In the past two years, since I started my PhD studies, my research has focused on osteoporosis and how modifiable exercise programs can prevent or slow down its progression. A requirement for PhD, before starting the actual thesis phase, is writing a literature review. Rading a high volume of research articles (up to 400-500) for a critical synthesis of literature would be the most daunting part. However, the review of literature helps the students to identify the strengths, weaknesses and gaps in previous work related to their own topic as a base.
Being at this stage, I read about osteoporosis from different angles to learn about facts, myths and contradictions.
To me, it has been very interesting to read about osteoporosis and how sex and gender differences attributed to bone structure can be addressed through a feminism lens.
So, apart from expanding my overall knowledge on osteoporosis, its symptoms, causes and treatment and assessing exercise programs, I have noticed remarkable feminism involvements in the language of research studies.
Let me start with some statistical facts on osteoporosis:
- Of the millions who are diagnosed or at risk for osteoporosis, 80% are women.
- Osteoporosis affects 1 in 4 women and 1 in 8 men over the age of 50 years in Canada.
- Approximately one in two women over age 50 will break a bone because of osteoporosis.
- Lowered estrogen levels in postmenopausal women leads to osteoporosis.
- A woman’s risk of breaking a hip is equal to her combined risk of breast, uterine and ovarian cancer.
- Women sustain more falls and fractures than men.
And, just by a simple search in PubMed database, entering the keywords “osteoporosis AND postmenopausal women” gives you a list of 11,104 articles while changing keywords to “osteoporosis AND elderly men”, narrows the number of articles down to 344. (it is not an advanced search, I just wanted to give you a comparison between number of studies in women and men)
Also, the figure below might help you to visualize the difference in sex and age prevalence of osteoporosis. As you see, the figure shows the age-adjusted prevalence of osteoporosis at femur neck and lumbar spine 16% in women compared with 4% in men. Also, the ratio of bone density loss at either site is 61% in women versus 38% in men.Source: CDC/NCHS, National Health and Nutrition Examination Survey, 2005–2008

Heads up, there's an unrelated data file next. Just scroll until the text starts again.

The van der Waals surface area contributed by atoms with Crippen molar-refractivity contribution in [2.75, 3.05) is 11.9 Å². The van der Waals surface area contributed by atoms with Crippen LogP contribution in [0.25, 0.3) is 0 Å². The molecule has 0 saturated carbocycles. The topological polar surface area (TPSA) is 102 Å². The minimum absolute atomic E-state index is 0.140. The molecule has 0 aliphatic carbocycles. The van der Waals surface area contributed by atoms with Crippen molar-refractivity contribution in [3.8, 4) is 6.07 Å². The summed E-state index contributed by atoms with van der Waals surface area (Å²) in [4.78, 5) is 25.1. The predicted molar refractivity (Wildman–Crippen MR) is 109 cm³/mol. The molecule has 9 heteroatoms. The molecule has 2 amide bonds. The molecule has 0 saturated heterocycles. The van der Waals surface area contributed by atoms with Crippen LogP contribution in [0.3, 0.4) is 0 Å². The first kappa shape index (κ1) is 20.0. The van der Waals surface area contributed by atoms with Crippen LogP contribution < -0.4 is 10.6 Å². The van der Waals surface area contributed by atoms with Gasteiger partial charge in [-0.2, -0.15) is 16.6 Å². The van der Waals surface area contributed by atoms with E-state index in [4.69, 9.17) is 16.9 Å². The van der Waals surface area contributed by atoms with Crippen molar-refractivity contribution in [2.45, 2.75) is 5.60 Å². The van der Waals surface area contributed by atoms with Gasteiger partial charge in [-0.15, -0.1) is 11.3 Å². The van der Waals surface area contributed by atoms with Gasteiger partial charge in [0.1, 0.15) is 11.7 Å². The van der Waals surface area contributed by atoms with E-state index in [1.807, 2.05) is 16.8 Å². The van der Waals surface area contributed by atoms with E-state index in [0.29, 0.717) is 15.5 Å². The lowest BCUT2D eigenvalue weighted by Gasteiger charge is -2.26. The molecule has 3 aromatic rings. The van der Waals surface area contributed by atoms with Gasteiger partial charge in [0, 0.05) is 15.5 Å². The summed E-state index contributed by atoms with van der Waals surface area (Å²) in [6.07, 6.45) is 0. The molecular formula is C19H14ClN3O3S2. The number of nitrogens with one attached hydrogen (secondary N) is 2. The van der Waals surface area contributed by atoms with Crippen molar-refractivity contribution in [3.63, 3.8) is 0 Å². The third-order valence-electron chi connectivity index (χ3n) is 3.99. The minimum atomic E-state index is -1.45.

Now, imagine you are a woman (like myself), at the threshold of menopause, and have to read 50-100 pages about osteoporosis on average each day. How would it be? More probably, you think that you are at higher risk for developing osteoporosis because you are a woman. Or, you are at higher risk for falls and as a result, you have more fractures because you are a woman. You lose bone faster than men. So, being a pre or postmenopausal woman puts you at higher risk of broken bones. And not fun to conclude that, osteoporosis is just a “feminine disease” and a welcome gift for you who put your feet in the new world of menopause!
Fortunately, being a feminist reader and exposed to a large volume of osteoporosis research articles, I have noticed that something is changing from the oldest to the newest articles. and that something is the “bias in the language” used by the researchers. Although the language of many articles still needs sweeping revision.
But, not all my news about osteoporosis is bad news!
Looking into osteoporosis and searching through a feminism lens opens new door to the research world and I tell you how.